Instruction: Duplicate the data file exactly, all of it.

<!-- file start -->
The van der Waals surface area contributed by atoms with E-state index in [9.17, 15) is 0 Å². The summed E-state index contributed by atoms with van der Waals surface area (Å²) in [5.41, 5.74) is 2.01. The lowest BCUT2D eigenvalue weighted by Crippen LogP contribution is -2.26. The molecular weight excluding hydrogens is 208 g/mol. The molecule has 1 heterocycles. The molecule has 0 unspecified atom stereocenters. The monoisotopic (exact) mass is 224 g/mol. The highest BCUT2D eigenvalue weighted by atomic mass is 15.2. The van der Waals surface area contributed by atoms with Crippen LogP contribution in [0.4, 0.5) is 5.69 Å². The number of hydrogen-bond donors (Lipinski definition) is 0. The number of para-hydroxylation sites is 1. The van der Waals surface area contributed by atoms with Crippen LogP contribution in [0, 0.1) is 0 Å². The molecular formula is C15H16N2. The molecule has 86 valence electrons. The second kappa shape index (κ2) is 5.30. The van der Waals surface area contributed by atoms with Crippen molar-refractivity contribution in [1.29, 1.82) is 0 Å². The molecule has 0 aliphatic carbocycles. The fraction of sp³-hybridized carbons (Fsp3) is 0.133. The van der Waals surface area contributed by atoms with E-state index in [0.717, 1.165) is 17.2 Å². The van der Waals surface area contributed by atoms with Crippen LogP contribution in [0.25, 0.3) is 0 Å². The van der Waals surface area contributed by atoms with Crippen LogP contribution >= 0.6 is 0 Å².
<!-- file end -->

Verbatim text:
The van der Waals surface area contributed by atoms with E-state index in [9.17, 15) is 0 Å². The summed E-state index contributed by atoms with van der Waals surface area (Å²) in [5.41, 5.74) is 2.01. The lowest BCUT2D eigenvalue weighted by Crippen LogP contribution is -2.26. The molecular weight excluding hydrogens is 208 g/mol. The molecule has 1 heterocycles. The molecule has 0 unspecified atom stereocenters. The monoisotopic (exact) mass is 224 g/mol. The highest BCUT2D eigenvalue weighted by atomic mass is 15.2. The van der Waals surface area contributed by atoms with Crippen LogP contribution in [0.4, 0.5) is 5.69 Å². The number of hydrogen-bond donors (Lipinski definition) is 0. The number of para-hydroxylation sites is 1. The van der Waals surface area contributed by atoms with Crippen LogP contribution in [0, 0.1) is 0 Å². The molecular formula is C15H16N2. The molecule has 86 valence electrons. The second kappa shape index (κ2) is 5.30. The van der Waals surface area contributed by atoms with Crippen molar-refractivity contribution in [1.29, 1.82) is 0 Å². The molecule has 0 aliphatic carbocycles. The fraction of sp³-hybridized carbons (Fsp3) is 0.133. The van der Waals surface area contributed by atoms with E-state index in [0.717, 1.165) is 17.2 Å². The van der Waals surface area contributed by atoms with Crippen LogP contribution in [0.25, 0.3) is 0 Å². The van der Waals surface area contributed by atoms with Crippen LogP contribution >= 0.6 is 0 Å².